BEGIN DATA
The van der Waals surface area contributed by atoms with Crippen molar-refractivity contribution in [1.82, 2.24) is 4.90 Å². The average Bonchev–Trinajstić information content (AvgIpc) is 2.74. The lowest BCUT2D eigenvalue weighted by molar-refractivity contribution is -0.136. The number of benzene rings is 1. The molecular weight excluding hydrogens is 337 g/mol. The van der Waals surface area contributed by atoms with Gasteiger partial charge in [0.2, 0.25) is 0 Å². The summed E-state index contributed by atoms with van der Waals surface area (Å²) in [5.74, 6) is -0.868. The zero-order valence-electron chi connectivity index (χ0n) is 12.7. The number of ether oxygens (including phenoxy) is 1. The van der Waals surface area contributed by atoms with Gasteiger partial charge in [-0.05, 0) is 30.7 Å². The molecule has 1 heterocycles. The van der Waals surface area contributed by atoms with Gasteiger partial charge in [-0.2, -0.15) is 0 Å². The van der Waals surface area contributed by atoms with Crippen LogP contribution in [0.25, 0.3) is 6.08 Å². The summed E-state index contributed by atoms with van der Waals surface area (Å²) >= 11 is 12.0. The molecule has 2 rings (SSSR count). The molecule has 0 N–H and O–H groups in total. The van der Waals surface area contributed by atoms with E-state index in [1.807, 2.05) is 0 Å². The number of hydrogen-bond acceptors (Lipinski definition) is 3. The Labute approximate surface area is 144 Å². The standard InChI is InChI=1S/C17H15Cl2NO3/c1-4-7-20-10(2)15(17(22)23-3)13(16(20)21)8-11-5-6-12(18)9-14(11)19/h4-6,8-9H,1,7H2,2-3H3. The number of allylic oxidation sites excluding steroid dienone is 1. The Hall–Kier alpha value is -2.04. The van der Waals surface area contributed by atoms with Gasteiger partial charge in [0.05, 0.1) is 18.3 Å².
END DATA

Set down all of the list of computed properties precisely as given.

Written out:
The van der Waals surface area contributed by atoms with Crippen molar-refractivity contribution in [1.82, 2.24) is 4.90 Å². The average Bonchev–Trinajstić information content (AvgIpc) is 2.74. The lowest BCUT2D eigenvalue weighted by molar-refractivity contribution is -0.136. The number of benzene rings is 1. The molecular weight excluding hydrogens is 337 g/mol. The van der Waals surface area contributed by atoms with Gasteiger partial charge in [0.2, 0.25) is 0 Å². The summed E-state index contributed by atoms with van der Waals surface area (Å²) in [5.74, 6) is -0.868. The zero-order valence-electron chi connectivity index (χ0n) is 12.7. The number of ether oxygens (including phenoxy) is 1. The van der Waals surface area contributed by atoms with Gasteiger partial charge in [-0.05, 0) is 30.7 Å². The molecule has 1 heterocycles. The van der Waals surface area contributed by atoms with Gasteiger partial charge in [-0.2, -0.15) is 0 Å². The van der Waals surface area contributed by atoms with Crippen LogP contribution in [0.25, 0.3) is 6.08 Å². The summed E-state index contributed by atoms with van der Waals surface area (Å²) >= 11 is 12.0. The molecule has 2 rings (SSSR count). The molecule has 0 N–H and O–H groups in total. The van der Waals surface area contributed by atoms with E-state index in [1.807, 2.05) is 0 Å². The number of hydrogen-bond acceptors (Lipinski definition) is 3. The Labute approximate surface area is 144 Å². The standard InChI is InChI=1S/C17H15Cl2NO3/c1-4-7-20-10(2)15(17(22)23-3)13(16(20)21)8-11-5-6-12(18)9-14(11)19/h4-6,8-9H,1,7H2,2-3H3. The number of allylic oxidation sites excluding steroid dienone is 1. The Hall–Kier alpha value is -2.04. The van der Waals surface area contributed by atoms with Gasteiger partial charge in [0.05, 0.1) is 18.3 Å².